by Father Jean-Pierre Ruiz
Are you an extrovert or an introvert? I proudly admit that I’m an introvert to my very core. Isn’t a priest supposed to be a people person? Yes, and the seminary did what it could to unleash my inner extrovert with classes on public speaking and homiletics. In college seminary at Douglaston, I even mustered the courage to audition for lead role in our production of the Rodgers and Hammerstein musical South Pacific. Fortunately for me and for the success of the show, Father Charles Matonti persuaded me that I was better suited for the role of Henry, the servant of plantation owner Emile de Becque, the leading male character. Henry has just six lines, all at the beginning of act one, scene one. Once that was over, this introvert could retreat backstage and contentedly read a book until the time for curtain call!
It’s the deep-down introvert in me that is awestruck when I read the Gospels and see how easily Jesus interacted with all sorts of people. From the crowds he taught at the shore of the Sea of Galilee, to scribes and Pharisees with whom he engaged in lively debate, to sinners and tax collectors who invited him to dine at their homes, to the sick and tormented people who approached him in their need, he always knew what to do. He always had the right thing to say, precisely what people needed to hear, even when it wasn’t what they expected. I am especially impressed by the people skills that Jesus brings to Jacob’s well in this Sunday’s reading from John’s Gospel.
I am equally impressed by the people skills that Jesus’ interlocutor demonstrates in encountering the stranger who starts their conversation so brusquely. “Give me a drink,” Jesus says, not “please may I have a drink,” or “I would be grateful if you would give me a drink.” Her answer amounts to something like, “You’re not from around here, are you?” Jesus sidesteps her question and turns the conversation around: “If you knew the gift of God and who is saying to you, ‘Give me a drink,’ you would have asked him and he would have given you living water.” Unfazed, she persists: “Sir, you do not even have a bucket and the cistern is deep; where then can you get this living water?” With a deft who-do-you-think-you-are follow-up move, she presses: “Are you greater than our father Jacob, who gave us this cistern and drank from it himself with his children and his flocks?”
Back and forth they go, with their conversation taking them far beyond the literal circumstances of Jesus’ own thirst with which it began. The woman’s exclamation, “I can see that you are a prophet” has nothing to do with Jesus having any privileged insight into her married life in declaring “you have had five husbands, and the one you have now is not your husband.” That she calls Jesus a prophet is a matter of his familiarity with Samaria’s history of religious infidelities, for which the prophets often used the language of marriage as a metaphor. Only that explanation makes sense of the woman’s follow-up query about whether Mount Gerizim or Jerusalem was the proper place for worship. There’s nothing trivial about this: she is asking Jesus to settle a centuries old debate between Judeans and Samaritans about which of them had bragging rights to the one place where the one true God should be worshipped. It is Jesus’ careful response to this question that opens the door for her to affirm, “I know that the Messiah is coming, the one called the Christ; when he comes, he will tell us everything.” With this profession of faith, Jesus finally reveals his identity, telling her “I am he, the one speaking with you.”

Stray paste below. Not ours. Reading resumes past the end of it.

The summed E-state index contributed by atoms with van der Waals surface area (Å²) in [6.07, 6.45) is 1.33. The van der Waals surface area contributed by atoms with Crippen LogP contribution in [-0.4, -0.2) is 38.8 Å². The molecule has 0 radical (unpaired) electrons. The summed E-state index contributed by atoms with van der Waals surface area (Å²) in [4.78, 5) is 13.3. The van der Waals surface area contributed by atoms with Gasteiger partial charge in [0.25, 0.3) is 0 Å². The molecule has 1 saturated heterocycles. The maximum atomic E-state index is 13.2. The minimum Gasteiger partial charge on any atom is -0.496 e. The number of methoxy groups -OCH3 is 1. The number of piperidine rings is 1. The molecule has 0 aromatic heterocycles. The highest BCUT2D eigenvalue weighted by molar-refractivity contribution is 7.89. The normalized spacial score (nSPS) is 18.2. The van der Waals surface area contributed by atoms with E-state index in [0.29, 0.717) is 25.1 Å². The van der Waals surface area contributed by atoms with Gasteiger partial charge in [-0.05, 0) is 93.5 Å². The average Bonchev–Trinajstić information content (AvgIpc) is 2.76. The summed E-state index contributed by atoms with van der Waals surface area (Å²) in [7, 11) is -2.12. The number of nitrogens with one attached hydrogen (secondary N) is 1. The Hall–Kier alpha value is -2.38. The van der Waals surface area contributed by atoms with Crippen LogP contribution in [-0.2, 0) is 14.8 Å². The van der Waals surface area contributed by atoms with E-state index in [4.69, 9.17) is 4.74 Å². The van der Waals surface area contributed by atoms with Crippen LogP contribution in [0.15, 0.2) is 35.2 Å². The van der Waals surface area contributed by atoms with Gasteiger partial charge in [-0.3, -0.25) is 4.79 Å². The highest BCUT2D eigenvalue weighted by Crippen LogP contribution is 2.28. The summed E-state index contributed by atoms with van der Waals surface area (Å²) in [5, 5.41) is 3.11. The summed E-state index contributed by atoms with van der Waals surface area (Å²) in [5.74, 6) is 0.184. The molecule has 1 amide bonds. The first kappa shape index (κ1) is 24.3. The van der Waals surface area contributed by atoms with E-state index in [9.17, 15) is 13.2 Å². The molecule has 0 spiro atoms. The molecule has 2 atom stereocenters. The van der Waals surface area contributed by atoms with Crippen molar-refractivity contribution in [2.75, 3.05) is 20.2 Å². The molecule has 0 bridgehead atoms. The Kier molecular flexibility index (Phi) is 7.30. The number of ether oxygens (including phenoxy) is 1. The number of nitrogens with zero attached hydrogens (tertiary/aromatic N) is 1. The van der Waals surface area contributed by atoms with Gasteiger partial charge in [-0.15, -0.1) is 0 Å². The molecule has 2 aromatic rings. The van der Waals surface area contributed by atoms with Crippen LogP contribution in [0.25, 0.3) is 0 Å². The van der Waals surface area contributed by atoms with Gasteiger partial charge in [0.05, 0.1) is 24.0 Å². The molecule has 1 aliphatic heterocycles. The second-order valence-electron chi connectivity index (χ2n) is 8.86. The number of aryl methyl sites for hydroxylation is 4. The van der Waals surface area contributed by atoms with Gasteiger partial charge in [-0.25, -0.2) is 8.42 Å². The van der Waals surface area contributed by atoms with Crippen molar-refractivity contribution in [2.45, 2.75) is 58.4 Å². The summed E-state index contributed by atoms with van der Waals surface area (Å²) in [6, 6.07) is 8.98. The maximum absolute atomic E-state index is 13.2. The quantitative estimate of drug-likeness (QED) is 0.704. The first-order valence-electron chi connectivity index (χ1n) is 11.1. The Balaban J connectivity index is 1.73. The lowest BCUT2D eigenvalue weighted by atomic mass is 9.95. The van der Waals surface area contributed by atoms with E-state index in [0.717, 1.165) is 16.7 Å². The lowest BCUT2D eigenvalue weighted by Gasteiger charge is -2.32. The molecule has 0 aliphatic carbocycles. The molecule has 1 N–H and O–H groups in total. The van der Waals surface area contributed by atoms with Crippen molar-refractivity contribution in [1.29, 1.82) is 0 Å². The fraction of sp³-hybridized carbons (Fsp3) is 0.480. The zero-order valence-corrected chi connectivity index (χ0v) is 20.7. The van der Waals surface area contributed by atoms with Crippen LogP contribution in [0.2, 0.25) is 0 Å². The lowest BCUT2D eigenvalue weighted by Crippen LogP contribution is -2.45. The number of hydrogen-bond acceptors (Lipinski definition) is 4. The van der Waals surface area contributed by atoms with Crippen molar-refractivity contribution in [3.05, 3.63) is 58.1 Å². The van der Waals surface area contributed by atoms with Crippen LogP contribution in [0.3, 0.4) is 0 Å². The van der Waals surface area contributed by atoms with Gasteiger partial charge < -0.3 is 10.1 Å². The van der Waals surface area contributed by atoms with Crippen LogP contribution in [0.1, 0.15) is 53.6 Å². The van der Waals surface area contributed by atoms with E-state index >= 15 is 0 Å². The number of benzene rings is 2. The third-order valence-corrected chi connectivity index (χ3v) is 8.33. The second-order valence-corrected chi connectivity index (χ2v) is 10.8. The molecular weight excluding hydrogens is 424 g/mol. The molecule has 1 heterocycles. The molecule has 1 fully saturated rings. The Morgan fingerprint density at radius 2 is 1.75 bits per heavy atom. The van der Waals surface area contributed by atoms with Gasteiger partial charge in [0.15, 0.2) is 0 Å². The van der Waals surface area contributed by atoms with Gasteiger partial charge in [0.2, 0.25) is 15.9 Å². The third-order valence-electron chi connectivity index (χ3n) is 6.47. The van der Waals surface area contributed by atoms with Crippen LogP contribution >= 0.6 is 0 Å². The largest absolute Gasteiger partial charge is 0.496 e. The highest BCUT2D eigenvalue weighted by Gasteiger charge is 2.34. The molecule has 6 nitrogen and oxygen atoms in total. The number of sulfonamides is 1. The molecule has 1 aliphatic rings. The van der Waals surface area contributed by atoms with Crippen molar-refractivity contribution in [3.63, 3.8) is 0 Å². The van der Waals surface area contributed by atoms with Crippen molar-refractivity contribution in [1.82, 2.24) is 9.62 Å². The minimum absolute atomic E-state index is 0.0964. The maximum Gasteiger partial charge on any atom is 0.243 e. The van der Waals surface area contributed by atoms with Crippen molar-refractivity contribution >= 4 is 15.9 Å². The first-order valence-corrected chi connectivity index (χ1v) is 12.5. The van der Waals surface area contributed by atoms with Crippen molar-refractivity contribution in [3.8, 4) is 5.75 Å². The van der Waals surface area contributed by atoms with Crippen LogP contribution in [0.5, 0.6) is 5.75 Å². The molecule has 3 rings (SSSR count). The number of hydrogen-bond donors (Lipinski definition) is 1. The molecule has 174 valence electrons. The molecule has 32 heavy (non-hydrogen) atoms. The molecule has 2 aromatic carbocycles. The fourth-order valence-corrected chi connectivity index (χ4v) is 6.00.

That’s where their conversation ends, but it isn’t the end of the story. Without any prompting, she leaves her water jar behind and returns to Sychar to share the story of this enlightening encounter. John tells us, “Many of the Samaritans of that town began to believe in him because of the word of the woman who testified.” That makes this Samaritan woman the first evangelizer, the first to share the Good News of Jesus with others and by her testimony to lead them to recognize Jesus as “truly the Savior of the world.” While the Samaritan woman goes unnamed in John’s Gospel, Christian tradition has baptized her as Saint Photina — which means light — and honors her as “equal to the apostles” because of her singular achievement. Saint Photina, pray for us — introverts and extroverts alike — that we might have the courage to proclaim the Good News as you did!
Readings for the Third Sunday
Exodus 17: 3-7
Psalm 95: 1-2, 6-7, 8-9
Romans 5: 1-2, 5-8
John 4: 5-42
Father Ruiz is a professor of theology at St. John’s University, Jamaica.